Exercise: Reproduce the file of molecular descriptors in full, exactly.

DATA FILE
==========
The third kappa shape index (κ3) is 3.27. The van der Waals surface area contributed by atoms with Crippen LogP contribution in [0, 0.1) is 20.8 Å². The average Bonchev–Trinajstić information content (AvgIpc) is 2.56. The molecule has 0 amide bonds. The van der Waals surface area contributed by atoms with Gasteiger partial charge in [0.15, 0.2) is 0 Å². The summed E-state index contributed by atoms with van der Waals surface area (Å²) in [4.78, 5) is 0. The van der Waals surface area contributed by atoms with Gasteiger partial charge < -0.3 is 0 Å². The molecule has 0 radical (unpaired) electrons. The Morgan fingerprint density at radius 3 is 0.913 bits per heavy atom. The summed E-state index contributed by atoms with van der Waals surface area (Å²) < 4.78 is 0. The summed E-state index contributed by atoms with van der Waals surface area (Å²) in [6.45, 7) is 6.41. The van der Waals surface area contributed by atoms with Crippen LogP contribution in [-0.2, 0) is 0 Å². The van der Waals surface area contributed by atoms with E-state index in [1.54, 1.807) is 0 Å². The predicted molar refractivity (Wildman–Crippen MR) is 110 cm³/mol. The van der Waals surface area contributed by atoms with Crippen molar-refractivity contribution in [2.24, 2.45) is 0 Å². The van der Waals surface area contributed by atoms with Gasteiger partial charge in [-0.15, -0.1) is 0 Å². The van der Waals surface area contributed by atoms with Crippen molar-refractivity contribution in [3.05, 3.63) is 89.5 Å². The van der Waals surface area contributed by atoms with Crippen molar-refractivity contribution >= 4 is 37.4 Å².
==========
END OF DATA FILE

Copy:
The third kappa shape index (κ3) is 3.27. The van der Waals surface area contributed by atoms with Crippen LogP contribution in [0, 0.1) is 20.8 Å². The average Bonchev–Trinajstić information content (AvgIpc) is 2.56. The molecule has 0 amide bonds. The van der Waals surface area contributed by atoms with Gasteiger partial charge in [0.15, 0.2) is 0 Å². The summed E-state index contributed by atoms with van der Waals surface area (Å²) in [4.78, 5) is 0. The van der Waals surface area contributed by atoms with Gasteiger partial charge < -0.3 is 0 Å². The molecule has 0 radical (unpaired) electrons. The Morgan fingerprint density at radius 3 is 0.913 bits per heavy atom. The summed E-state index contributed by atoms with van der Waals surface area (Å²) < 4.78 is 0. The summed E-state index contributed by atoms with van der Waals surface area (Å²) in [6.45, 7) is 6.41. The van der Waals surface area contributed by atoms with Crippen LogP contribution in [-0.2, 0) is 0 Å². The van der Waals surface area contributed by atoms with E-state index in [1.54, 1.807) is 0 Å². The predicted molar refractivity (Wildman–Crippen MR) is 110 cm³/mol. The van der Waals surface area contributed by atoms with Crippen molar-refractivity contribution in [2.24, 2.45) is 0 Å². The van der Waals surface area contributed by atoms with Gasteiger partial charge in [-0.15, -0.1) is 0 Å². The van der Waals surface area contributed by atoms with Crippen molar-refractivity contribution in [3.05, 3.63) is 89.5 Å². The van der Waals surface area contributed by atoms with Crippen molar-refractivity contribution >= 4 is 37.4 Å².